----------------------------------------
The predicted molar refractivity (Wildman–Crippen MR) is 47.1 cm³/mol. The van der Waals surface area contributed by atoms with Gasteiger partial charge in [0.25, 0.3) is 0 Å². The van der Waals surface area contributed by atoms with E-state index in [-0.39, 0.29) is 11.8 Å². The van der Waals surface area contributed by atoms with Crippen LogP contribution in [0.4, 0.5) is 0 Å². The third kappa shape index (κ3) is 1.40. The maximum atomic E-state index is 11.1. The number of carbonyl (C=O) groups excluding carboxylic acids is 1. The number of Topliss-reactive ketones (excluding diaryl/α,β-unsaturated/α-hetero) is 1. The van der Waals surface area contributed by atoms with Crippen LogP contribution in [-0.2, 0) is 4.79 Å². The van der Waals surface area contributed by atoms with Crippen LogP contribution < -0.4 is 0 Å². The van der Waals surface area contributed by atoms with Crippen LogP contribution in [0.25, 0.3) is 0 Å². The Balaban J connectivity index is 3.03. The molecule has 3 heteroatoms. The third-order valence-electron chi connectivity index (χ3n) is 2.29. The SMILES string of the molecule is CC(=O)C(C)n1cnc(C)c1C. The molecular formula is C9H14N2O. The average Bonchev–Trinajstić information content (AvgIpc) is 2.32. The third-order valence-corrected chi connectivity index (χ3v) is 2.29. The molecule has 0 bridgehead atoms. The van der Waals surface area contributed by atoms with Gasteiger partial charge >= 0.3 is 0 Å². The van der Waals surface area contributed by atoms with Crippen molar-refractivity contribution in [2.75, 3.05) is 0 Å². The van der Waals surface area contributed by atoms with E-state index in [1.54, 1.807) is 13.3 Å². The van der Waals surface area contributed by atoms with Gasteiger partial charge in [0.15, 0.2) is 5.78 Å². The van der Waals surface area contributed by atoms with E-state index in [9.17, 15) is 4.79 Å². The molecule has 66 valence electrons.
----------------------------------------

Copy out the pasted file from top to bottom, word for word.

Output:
The predicted molar refractivity (Wildman–Crippen MR) is 47.1 cm³/mol. The van der Waals surface area contributed by atoms with Gasteiger partial charge in [0.25, 0.3) is 0 Å². The van der Waals surface area contributed by atoms with E-state index in [-0.39, 0.29) is 11.8 Å². The van der Waals surface area contributed by atoms with Crippen LogP contribution in [0.4, 0.5) is 0 Å². The third kappa shape index (κ3) is 1.40. The maximum atomic E-state index is 11.1. The number of carbonyl (C=O) groups excluding carboxylic acids is 1. The number of Topliss-reactive ketones (excluding diaryl/α,β-unsaturated/α-hetero) is 1. The van der Waals surface area contributed by atoms with Crippen LogP contribution in [-0.2, 0) is 4.79 Å². The van der Waals surface area contributed by atoms with Crippen LogP contribution < -0.4 is 0 Å². The van der Waals surface area contributed by atoms with Crippen LogP contribution in [0.25, 0.3) is 0 Å². The Balaban J connectivity index is 3.03. The molecule has 3 heteroatoms. The third-order valence-electron chi connectivity index (χ3n) is 2.29. The SMILES string of the molecule is CC(=O)C(C)n1cnc(C)c1C. The molecular formula is C9H14N2O. The average Bonchev–Trinajstić information content (AvgIpc) is 2.32. The third-order valence-corrected chi connectivity index (χ3v) is 2.29. The molecule has 0 bridgehead atoms. The van der Waals surface area contributed by atoms with Gasteiger partial charge >= 0.3 is 0 Å². The van der Waals surface area contributed by atoms with Crippen molar-refractivity contribution in [2.75, 3.05) is 0 Å². The van der Waals surface area contributed by atoms with E-state index in [1.54, 1.807) is 13.3 Å². The van der Waals surface area contributed by atoms with Gasteiger partial charge in [0.15, 0.2) is 5.78 Å². The van der Waals surface area contributed by atoms with E-state index in [9.17, 15) is 4.79 Å². The molecule has 66 valence electrons.